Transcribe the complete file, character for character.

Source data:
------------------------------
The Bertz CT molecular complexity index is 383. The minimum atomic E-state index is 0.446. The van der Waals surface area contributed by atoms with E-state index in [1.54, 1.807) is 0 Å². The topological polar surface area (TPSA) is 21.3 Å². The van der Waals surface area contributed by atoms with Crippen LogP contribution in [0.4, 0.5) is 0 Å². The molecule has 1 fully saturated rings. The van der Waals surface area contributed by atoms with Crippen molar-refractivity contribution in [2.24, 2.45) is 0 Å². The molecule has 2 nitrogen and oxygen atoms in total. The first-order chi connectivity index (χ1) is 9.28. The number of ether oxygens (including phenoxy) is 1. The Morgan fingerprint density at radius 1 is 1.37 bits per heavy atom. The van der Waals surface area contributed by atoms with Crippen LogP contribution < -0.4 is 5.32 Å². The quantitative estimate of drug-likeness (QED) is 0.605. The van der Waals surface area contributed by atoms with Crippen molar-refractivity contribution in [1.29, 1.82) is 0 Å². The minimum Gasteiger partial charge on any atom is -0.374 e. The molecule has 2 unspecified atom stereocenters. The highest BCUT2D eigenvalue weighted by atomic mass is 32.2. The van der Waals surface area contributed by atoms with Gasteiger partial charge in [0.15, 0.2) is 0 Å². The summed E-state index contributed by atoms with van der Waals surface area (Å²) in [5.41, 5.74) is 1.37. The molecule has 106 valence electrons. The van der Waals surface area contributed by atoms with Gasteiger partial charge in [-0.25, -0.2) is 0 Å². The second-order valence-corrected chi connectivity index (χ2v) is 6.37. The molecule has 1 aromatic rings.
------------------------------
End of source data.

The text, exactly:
The Bertz CT molecular complexity index is 383. The minimum atomic E-state index is 0.446. The van der Waals surface area contributed by atoms with E-state index in [1.54, 1.807) is 0 Å². The topological polar surface area (TPSA) is 21.3 Å². The van der Waals surface area contributed by atoms with Crippen LogP contribution in [0.4, 0.5) is 0 Å². The molecule has 1 fully saturated rings. The van der Waals surface area contributed by atoms with Crippen molar-refractivity contribution in [2.24, 2.45) is 0 Å². The molecule has 2 nitrogen and oxygen atoms in total. The first-order chi connectivity index (χ1) is 9.28. The number of ether oxygens (including phenoxy) is 1. The Morgan fingerprint density at radius 1 is 1.37 bits per heavy atom. The van der Waals surface area contributed by atoms with Crippen LogP contribution < -0.4 is 5.32 Å². The quantitative estimate of drug-likeness (QED) is 0.605. The van der Waals surface area contributed by atoms with Crippen molar-refractivity contribution in [1.29, 1.82) is 0 Å². The minimum Gasteiger partial charge on any atom is -0.374 e. The molecule has 2 unspecified atom stereocenters. The highest BCUT2D eigenvalue weighted by atomic mass is 32.2. The van der Waals surface area contributed by atoms with Gasteiger partial charge in [0.15, 0.2) is 0 Å². The summed E-state index contributed by atoms with van der Waals surface area (Å²) in [5.41, 5.74) is 1.37. The molecule has 106 valence electrons. The van der Waals surface area contributed by atoms with Gasteiger partial charge in [-0.25, -0.2) is 0 Å². The second-order valence-corrected chi connectivity index (χ2v) is 6.37. The molecule has 1 aromatic rings.